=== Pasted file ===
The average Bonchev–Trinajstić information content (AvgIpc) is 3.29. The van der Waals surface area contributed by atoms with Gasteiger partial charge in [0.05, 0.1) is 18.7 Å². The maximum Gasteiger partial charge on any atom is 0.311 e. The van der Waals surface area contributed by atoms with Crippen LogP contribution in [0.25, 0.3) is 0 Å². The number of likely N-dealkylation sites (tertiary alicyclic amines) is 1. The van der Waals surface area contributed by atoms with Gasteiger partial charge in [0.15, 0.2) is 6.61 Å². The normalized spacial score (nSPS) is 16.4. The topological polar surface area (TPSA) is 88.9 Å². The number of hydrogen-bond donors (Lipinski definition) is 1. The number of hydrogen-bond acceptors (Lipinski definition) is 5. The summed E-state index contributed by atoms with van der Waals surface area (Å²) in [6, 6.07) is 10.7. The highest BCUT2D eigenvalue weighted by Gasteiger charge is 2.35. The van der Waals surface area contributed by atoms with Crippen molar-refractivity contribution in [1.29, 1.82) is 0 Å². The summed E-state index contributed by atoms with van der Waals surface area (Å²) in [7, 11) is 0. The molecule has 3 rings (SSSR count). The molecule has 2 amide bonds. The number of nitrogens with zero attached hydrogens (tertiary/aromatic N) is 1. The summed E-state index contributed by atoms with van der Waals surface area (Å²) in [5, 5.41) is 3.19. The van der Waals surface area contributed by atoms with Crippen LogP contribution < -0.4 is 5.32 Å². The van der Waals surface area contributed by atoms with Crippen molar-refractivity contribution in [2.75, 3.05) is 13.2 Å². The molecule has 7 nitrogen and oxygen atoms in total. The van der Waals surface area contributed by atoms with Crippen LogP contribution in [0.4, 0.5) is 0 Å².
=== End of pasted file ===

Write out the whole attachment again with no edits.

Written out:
The average Bonchev–Trinajstić information content (AvgIpc) is 3.29. The van der Waals surface area contributed by atoms with Gasteiger partial charge in [0.05, 0.1) is 18.7 Å². The maximum Gasteiger partial charge on any atom is 0.311 e. The van der Waals surface area contributed by atoms with Crippen LogP contribution in [0.25, 0.3) is 0 Å². The number of likely N-dealkylation sites (tertiary alicyclic amines) is 1. The van der Waals surface area contributed by atoms with Gasteiger partial charge in [0.15, 0.2) is 6.61 Å². The normalized spacial score (nSPS) is 16.4. The topological polar surface area (TPSA) is 88.9 Å². The number of hydrogen-bond donors (Lipinski definition) is 1. The number of hydrogen-bond acceptors (Lipinski definition) is 5. The summed E-state index contributed by atoms with van der Waals surface area (Å²) in [6, 6.07) is 10.7. The highest BCUT2D eigenvalue weighted by Gasteiger charge is 2.35. The van der Waals surface area contributed by atoms with Crippen molar-refractivity contribution in [1.29, 1.82) is 0 Å². The summed E-state index contributed by atoms with van der Waals surface area (Å²) in [7, 11) is 0. The molecule has 3 rings (SSSR count). The molecule has 2 amide bonds. The number of nitrogens with zero attached hydrogens (tertiary/aromatic N) is 1. The summed E-state index contributed by atoms with van der Waals surface area (Å²) in [5, 5.41) is 3.19. The van der Waals surface area contributed by atoms with Crippen LogP contribution < -0.4 is 5.32 Å². The van der Waals surface area contributed by atoms with Crippen molar-refractivity contribution in [2.75, 3.05) is 13.2 Å². The molecule has 7 nitrogen and oxygen atoms in total. The van der Waals surface area contributed by atoms with Crippen LogP contribution in [0.4, 0.5) is 0 Å².